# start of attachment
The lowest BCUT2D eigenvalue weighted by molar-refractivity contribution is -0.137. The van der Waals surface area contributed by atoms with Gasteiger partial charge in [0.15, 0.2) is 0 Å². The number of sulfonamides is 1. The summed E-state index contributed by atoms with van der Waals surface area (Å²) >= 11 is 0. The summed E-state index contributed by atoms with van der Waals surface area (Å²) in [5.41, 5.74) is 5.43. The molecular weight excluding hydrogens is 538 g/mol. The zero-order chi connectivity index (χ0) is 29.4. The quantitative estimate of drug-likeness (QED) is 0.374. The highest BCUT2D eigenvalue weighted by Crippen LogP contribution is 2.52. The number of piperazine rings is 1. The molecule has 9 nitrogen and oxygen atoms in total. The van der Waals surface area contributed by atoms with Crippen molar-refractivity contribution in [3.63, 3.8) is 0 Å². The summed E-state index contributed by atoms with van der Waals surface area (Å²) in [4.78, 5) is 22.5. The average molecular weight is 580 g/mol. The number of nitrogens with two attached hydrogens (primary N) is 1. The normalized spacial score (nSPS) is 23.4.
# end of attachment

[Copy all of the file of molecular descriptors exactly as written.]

The lowest BCUT2D eigenvalue weighted by molar-refractivity contribution is -0.137. The van der Waals surface area contributed by atoms with Gasteiger partial charge in [0.15, 0.2) is 0 Å². The number of sulfonamides is 1. The summed E-state index contributed by atoms with van der Waals surface area (Å²) >= 11 is 0. The summed E-state index contributed by atoms with van der Waals surface area (Å²) in [5.41, 5.74) is 5.43. The molecular weight excluding hydrogens is 538 g/mol. The zero-order chi connectivity index (χ0) is 29.4. The quantitative estimate of drug-likeness (QED) is 0.374. The highest BCUT2D eigenvalue weighted by Crippen LogP contribution is 2.52. The number of piperazine rings is 1. The molecule has 9 nitrogen and oxygen atoms in total. The van der Waals surface area contributed by atoms with Crippen molar-refractivity contribution in [3.63, 3.8) is 0 Å². The summed E-state index contributed by atoms with van der Waals surface area (Å²) in [4.78, 5) is 22.5. The average molecular weight is 580 g/mol. The number of nitrogens with two attached hydrogens (primary N) is 1. The normalized spacial score (nSPS) is 23.4.